My Laugh Comes Last
By James Hadley Chase
Farrell Brannigan, President of the National Californian Bank, is an extremely successful man. So when he builds another bank in an up-and-coming town on the Pacific coast, he is given worldwide publicity, and this new bank is hailed as the 'safest bank in the world'.But Brannigan's success comes at a price and he makes enemies on his way up the ladder. It seems one of them is now set on revenge and determined to destroy both the bank and Brannigan himself.
By Antonia Fraser
The childhood and early life memoir of Antonia Fraser, one of our finest narrative historians.Antonia Fraser's magical memoir describes growing up in the 1930s and '40s, but its real concern is with her growing love of history. A fascination that began with reading Our Island Story and her evacuation to an Elizabethan manor house at the beginning of the Second World War soon developed into an enduring passion, becoming, in her own words, 'an essential part of the enjoyment of life'.My History follows Antonia's relationship with her family: she was the eldest of eight children. Her parents Frank and Elizabeth Pakenham, later Lord and Lady Longford, were both Labour politicians. Then there are her adventures as a self-made debutante before Oxford University and a fortunate coincidence that leads to her working in publishing. It closes with the publication of her first major historical work, Mary Queen of Scots - a book that became a worldwide bestseller. Told with inimitable humour and style, this is an unforgettable account of one person's journey towards becoming a writer - and a historian.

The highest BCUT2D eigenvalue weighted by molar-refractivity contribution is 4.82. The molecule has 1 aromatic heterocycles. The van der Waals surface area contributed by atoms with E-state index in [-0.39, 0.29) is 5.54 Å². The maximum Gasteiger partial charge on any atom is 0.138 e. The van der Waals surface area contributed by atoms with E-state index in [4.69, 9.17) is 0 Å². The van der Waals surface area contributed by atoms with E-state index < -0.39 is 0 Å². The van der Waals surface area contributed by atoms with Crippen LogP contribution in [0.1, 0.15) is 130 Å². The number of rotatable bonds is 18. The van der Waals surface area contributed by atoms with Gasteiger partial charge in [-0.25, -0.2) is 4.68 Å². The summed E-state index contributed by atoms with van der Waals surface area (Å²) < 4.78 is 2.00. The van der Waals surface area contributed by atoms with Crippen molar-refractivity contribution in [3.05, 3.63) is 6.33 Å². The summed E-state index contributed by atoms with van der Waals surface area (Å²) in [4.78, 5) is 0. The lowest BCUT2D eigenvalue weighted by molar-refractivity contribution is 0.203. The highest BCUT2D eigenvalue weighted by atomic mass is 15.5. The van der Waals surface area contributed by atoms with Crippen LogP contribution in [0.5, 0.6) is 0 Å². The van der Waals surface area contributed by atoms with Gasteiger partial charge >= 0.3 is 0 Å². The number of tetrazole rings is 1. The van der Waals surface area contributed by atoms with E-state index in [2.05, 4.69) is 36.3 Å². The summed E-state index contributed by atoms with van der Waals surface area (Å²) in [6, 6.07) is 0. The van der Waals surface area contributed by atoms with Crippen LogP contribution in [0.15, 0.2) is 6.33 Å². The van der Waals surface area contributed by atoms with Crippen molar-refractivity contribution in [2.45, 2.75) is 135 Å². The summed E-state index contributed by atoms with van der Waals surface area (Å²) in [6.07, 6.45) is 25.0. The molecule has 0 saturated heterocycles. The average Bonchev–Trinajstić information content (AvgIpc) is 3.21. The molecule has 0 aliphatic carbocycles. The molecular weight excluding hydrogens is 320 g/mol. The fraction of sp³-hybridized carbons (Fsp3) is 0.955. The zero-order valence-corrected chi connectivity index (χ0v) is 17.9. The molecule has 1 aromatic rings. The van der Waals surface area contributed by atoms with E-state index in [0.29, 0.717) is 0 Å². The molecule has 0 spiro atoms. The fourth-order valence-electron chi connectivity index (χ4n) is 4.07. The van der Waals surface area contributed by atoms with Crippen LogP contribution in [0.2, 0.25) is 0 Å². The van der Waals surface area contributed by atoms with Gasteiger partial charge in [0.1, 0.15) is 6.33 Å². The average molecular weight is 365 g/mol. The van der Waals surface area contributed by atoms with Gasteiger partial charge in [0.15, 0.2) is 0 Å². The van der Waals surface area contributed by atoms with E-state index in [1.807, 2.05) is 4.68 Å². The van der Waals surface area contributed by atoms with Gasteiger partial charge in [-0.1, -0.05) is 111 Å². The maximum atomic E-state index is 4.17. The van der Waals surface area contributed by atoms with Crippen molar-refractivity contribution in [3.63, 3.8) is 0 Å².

My Gun is Quick
By Mickey Spillane
Before Jack Reacher . . . there was Mike HammerPI Mike Hammer runs into a red-headed prostitute in a bar. He's not interested in her professional services, so he buys her a coffee and chats to her for a while. Tired, drained, he just wants someone to talk to, and she's a willing listener. He's just got paid, and in a fit of generosity he offers her enough money to buy some decent clothes and get a regular job.No big deal, except that the next day the streetwalker turns up dead. It's none of Hammer's business, but all the injustice of the world is suddenly crystallised in this one senseless death. And then Hammer begins to realise that the death, supposedly a hit-and-run accident, doesn't add up. It's starting to look like murder.But it doesn't stop there. The trail leads Hammer into a world of vice, corruption and violence . . .
My Favourite Year
An outstanding collection of football writing - edited by Nick Hornby, author of the bestselling Fever PitchRoddy Doyle's account of the Republic of Ireland's triumphant journey through Italia '90 is just one of the many first-class pieces in this anthology of original football writing.Contributors include: Roddy Doyle, Harry Pearson, Harry Ritchie, Ed Horton, Olly Wicken, D.J. Taylor, Huw Richards, Nick Hornby, Chris Pierson, Matt Nation, Graham Brack, Don Watson and Giles Smith.